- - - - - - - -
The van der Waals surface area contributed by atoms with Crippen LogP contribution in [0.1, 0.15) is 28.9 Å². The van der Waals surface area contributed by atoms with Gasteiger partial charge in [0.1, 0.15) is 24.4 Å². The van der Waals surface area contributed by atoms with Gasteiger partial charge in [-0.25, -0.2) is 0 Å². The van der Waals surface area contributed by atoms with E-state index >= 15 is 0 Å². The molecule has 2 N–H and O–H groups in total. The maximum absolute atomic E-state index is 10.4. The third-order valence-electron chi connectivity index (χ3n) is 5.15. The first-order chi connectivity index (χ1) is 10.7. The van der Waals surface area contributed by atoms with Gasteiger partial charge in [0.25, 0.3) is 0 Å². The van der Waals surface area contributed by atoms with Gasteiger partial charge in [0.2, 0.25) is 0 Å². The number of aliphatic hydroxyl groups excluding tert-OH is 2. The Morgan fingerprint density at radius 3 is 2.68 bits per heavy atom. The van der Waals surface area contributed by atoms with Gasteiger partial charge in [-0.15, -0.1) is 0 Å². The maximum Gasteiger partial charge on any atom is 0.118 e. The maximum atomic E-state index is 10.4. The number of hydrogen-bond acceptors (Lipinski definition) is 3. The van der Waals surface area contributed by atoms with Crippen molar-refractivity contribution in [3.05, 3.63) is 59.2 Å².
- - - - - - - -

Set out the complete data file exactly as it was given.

The van der Waals surface area contributed by atoms with Crippen LogP contribution in [0.1, 0.15) is 28.9 Å². The van der Waals surface area contributed by atoms with Gasteiger partial charge in [0.1, 0.15) is 24.4 Å². The van der Waals surface area contributed by atoms with Gasteiger partial charge in [-0.25, -0.2) is 0 Å². The van der Waals surface area contributed by atoms with E-state index >= 15 is 0 Å². The molecule has 2 N–H and O–H groups in total. The maximum absolute atomic E-state index is 10.4. The third-order valence-electron chi connectivity index (χ3n) is 5.15. The first-order chi connectivity index (χ1) is 10.7. The van der Waals surface area contributed by atoms with Gasteiger partial charge in [0.25, 0.3) is 0 Å². The van der Waals surface area contributed by atoms with Gasteiger partial charge in [0.2, 0.25) is 0 Å². The number of aliphatic hydroxyl groups excluding tert-OH is 2. The Morgan fingerprint density at radius 3 is 2.68 bits per heavy atom. The van der Waals surface area contributed by atoms with Gasteiger partial charge in [-0.15, -0.1) is 0 Å². The maximum Gasteiger partial charge on any atom is 0.118 e. The maximum atomic E-state index is 10.4. The number of hydrogen-bond acceptors (Lipinski definition) is 3. The van der Waals surface area contributed by atoms with Crippen molar-refractivity contribution in [3.05, 3.63) is 59.2 Å².